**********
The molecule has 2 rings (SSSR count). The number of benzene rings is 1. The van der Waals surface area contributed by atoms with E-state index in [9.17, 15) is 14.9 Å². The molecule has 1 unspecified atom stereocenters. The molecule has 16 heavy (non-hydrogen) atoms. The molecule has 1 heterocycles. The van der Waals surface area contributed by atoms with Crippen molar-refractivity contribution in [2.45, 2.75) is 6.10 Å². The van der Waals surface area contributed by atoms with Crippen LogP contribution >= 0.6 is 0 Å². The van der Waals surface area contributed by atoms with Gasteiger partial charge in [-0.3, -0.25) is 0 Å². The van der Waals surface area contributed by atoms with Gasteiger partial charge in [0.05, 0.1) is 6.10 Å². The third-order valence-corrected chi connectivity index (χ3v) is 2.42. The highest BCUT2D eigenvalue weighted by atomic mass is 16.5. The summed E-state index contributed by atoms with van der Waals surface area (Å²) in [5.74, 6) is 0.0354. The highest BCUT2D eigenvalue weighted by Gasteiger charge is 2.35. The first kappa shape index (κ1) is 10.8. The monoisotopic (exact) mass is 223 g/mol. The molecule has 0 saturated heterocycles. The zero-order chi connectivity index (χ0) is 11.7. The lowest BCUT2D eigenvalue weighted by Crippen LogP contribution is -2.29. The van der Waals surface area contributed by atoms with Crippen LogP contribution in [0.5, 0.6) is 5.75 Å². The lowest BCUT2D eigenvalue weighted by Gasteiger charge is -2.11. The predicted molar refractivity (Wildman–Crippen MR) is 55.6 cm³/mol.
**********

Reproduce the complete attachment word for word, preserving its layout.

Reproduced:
The molecule has 2 rings (SSSR count). The number of benzene rings is 1. The van der Waals surface area contributed by atoms with E-state index in [9.17, 15) is 14.9 Å². The molecule has 1 unspecified atom stereocenters. The molecule has 16 heavy (non-hydrogen) atoms. The molecule has 1 heterocycles. The van der Waals surface area contributed by atoms with Crippen molar-refractivity contribution in [2.45, 2.75) is 6.10 Å². The van der Waals surface area contributed by atoms with Crippen LogP contribution >= 0.6 is 0 Å². The van der Waals surface area contributed by atoms with Gasteiger partial charge in [-0.3, -0.25) is 0 Å². The van der Waals surface area contributed by atoms with Gasteiger partial charge in [0.05, 0.1) is 6.10 Å². The third-order valence-corrected chi connectivity index (χ3v) is 2.42. The highest BCUT2D eigenvalue weighted by atomic mass is 16.5. The summed E-state index contributed by atoms with van der Waals surface area (Å²) in [5.74, 6) is 0.0354. The highest BCUT2D eigenvalue weighted by Gasteiger charge is 2.35. The first kappa shape index (κ1) is 10.8. The monoisotopic (exact) mass is 223 g/mol. The molecule has 0 saturated heterocycles. The zero-order chi connectivity index (χ0) is 11.7. The lowest BCUT2D eigenvalue weighted by Crippen LogP contribution is -2.29. The van der Waals surface area contributed by atoms with Crippen LogP contribution in [0.5, 0.6) is 5.75 Å². The lowest BCUT2D eigenvalue weighted by Gasteiger charge is -2.11. The predicted molar refractivity (Wildman–Crippen MR) is 55.6 cm³/mol.